Big Uncle, a Milan-based menswear label, has denied endorsing a “historically bloody period full of atrocities”


The italian label describes its new ‘Colonial Deal’ range as a ‘short and intense journey in the West [sic] former colonies in order to understand the Colonialism style’.

It even goes so far as saying that ‘[some of] the linen is rough like the faces consumed by the sun’.

So, you can imagine that not everyone’s happy about the range.

After all, it’s pretty odd to want to pay homage to a period of constant raping and savaging of other lands…let alone actually referring to sun-roughened skin as a novelty.

This brand, founded in 2014, defines itself as being based on a ‘strong identity’ that ‘tells the story of metropolitan lives and travels around the world, where inspiration is then found in every collection’.

Mireille Harper has launched a petition demanding the line be binned – and she’s already got 600 signatures.

Founders, Sabino Lebba and Riccardo Moroni both have failed to understand how important the concept of identity is, judging by their latest collection, which depicts male models wearing items of clothing emblazoned with “Colonialism”, amongst other items in the ‘Colonial Deal’ collection,’ says Mireille.

Both fashion designers seem blatantly unaware of the continuing legacy of racism, oppression and poverty which colonialism has created.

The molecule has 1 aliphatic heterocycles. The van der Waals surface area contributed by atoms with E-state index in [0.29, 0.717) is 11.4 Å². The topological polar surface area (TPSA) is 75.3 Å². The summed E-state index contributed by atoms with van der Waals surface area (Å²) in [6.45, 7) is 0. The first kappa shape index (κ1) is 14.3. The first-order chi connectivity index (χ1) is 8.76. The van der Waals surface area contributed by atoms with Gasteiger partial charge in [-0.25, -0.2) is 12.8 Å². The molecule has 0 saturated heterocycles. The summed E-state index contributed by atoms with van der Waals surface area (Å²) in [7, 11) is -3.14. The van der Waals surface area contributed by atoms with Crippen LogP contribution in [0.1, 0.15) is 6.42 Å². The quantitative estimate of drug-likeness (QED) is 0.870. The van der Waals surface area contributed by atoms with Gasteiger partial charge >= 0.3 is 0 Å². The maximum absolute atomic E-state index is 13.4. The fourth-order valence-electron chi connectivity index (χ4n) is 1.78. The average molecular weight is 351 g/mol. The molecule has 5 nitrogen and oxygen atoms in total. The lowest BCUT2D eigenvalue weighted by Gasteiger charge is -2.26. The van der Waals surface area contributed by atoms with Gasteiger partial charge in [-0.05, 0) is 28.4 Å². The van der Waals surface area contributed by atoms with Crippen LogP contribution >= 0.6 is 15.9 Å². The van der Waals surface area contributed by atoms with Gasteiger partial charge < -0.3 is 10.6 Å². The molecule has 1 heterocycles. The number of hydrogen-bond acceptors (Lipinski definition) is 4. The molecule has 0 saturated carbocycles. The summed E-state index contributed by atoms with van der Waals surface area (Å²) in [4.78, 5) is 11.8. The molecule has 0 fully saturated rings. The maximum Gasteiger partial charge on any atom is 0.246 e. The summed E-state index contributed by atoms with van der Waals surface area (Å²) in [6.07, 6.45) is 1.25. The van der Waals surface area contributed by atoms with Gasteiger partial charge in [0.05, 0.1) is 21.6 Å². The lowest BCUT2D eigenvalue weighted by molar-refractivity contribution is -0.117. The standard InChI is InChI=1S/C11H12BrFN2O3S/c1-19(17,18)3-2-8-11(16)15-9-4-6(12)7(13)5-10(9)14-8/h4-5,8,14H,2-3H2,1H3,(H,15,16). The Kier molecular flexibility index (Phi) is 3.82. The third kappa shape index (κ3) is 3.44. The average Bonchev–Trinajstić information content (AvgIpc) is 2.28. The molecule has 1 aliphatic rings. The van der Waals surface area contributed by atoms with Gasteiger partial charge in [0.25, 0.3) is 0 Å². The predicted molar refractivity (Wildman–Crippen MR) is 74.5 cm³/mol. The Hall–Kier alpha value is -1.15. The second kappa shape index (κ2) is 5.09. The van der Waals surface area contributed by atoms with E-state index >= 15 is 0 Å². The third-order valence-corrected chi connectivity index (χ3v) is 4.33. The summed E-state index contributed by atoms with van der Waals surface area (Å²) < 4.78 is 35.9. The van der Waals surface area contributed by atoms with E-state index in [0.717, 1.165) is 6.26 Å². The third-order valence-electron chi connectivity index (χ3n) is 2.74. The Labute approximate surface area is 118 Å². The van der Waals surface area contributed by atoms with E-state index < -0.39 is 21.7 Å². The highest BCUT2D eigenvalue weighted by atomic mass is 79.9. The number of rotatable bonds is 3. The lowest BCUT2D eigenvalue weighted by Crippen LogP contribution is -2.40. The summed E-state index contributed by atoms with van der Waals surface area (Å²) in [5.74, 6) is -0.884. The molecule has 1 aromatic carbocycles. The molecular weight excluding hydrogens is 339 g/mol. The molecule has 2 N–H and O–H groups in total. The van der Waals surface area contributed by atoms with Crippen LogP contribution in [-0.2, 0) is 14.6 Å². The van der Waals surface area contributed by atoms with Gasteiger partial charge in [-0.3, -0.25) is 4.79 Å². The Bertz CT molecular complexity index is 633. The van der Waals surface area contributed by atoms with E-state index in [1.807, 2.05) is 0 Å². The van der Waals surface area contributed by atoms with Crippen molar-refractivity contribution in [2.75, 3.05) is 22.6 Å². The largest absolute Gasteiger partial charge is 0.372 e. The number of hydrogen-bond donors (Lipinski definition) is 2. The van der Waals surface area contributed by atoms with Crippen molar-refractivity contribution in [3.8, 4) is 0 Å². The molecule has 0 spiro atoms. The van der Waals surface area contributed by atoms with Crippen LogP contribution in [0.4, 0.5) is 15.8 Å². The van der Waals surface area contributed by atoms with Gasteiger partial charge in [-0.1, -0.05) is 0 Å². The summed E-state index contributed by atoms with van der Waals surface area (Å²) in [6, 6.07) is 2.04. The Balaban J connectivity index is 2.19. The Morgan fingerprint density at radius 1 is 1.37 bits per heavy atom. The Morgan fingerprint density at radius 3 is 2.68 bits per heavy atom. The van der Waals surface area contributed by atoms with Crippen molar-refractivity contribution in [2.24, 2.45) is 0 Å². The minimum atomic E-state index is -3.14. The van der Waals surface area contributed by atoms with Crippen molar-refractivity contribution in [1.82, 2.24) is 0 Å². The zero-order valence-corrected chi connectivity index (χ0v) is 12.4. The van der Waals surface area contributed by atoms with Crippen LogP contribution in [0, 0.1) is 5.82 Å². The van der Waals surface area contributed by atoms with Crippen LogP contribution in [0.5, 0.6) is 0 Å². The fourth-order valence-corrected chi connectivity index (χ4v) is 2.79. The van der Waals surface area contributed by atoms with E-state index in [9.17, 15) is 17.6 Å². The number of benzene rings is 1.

“Whether their views are misguided or downright racist, I cannot argue, however they appear to have a complete lack of understanding for people of colour who continue to live with the intergenerational trauma that lingers today in all pockets of society, particularly in their own country of origin, Italy, where racism, prejudice and discriminatory behaviour continues, with the most recent migrant shooting in Maceratabeing a stark reminder of this”

She says that when quizzed over the insensitive nature of the collection, the brand responded by simply asking customers to ‘think about it’ and said that their collection was a ‘post-modern approach to addressing words as “signified and signifiers”‘.

Mireille says: “Despite this, neither them nor their clothing or brand appears to undertake any activity to combat racism, prejudice or discrimination. This clothing appears to be a publicity tool”’


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